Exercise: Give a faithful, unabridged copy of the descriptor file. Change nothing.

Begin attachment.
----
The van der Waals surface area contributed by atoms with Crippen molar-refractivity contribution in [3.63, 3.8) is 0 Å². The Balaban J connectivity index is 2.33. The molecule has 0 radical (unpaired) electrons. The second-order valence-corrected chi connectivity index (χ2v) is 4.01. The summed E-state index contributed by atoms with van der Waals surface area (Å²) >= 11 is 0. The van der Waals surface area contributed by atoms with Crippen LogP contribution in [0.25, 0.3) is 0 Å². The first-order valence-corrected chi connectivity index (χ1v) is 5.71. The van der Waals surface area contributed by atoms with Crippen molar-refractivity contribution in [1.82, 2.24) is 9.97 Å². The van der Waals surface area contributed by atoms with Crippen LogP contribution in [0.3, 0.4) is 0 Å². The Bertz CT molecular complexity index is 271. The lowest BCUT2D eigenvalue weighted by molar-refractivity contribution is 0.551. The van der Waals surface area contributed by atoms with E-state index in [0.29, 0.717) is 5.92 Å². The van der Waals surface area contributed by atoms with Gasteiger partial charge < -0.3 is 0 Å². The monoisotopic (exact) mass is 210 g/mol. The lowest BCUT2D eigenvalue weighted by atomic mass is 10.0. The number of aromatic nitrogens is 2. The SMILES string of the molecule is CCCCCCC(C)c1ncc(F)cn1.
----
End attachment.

The van der Waals surface area contributed by atoms with Crippen molar-refractivity contribution in [3.63, 3.8) is 0 Å². The Balaban J connectivity index is 2.33. The molecule has 0 radical (unpaired) electrons. The second-order valence-corrected chi connectivity index (χ2v) is 4.01. The summed E-state index contributed by atoms with van der Waals surface area (Å²) >= 11 is 0. The van der Waals surface area contributed by atoms with Crippen LogP contribution in [0.25, 0.3) is 0 Å². The first-order valence-corrected chi connectivity index (χ1v) is 5.71. The van der Waals surface area contributed by atoms with Crippen molar-refractivity contribution in [1.82, 2.24) is 9.97 Å². The van der Waals surface area contributed by atoms with Crippen LogP contribution in [0.3, 0.4) is 0 Å². The Bertz CT molecular complexity index is 271. The lowest BCUT2D eigenvalue weighted by molar-refractivity contribution is 0.551. The van der Waals surface area contributed by atoms with E-state index in [0.29, 0.717) is 5.92 Å². The van der Waals surface area contributed by atoms with Gasteiger partial charge < -0.3 is 0 Å². The monoisotopic (exact) mass is 210 g/mol. The lowest BCUT2D eigenvalue weighted by atomic mass is 10.0. The number of aromatic nitrogens is 2. The SMILES string of the molecule is CCCCCCC(C)c1ncc(F)cn1.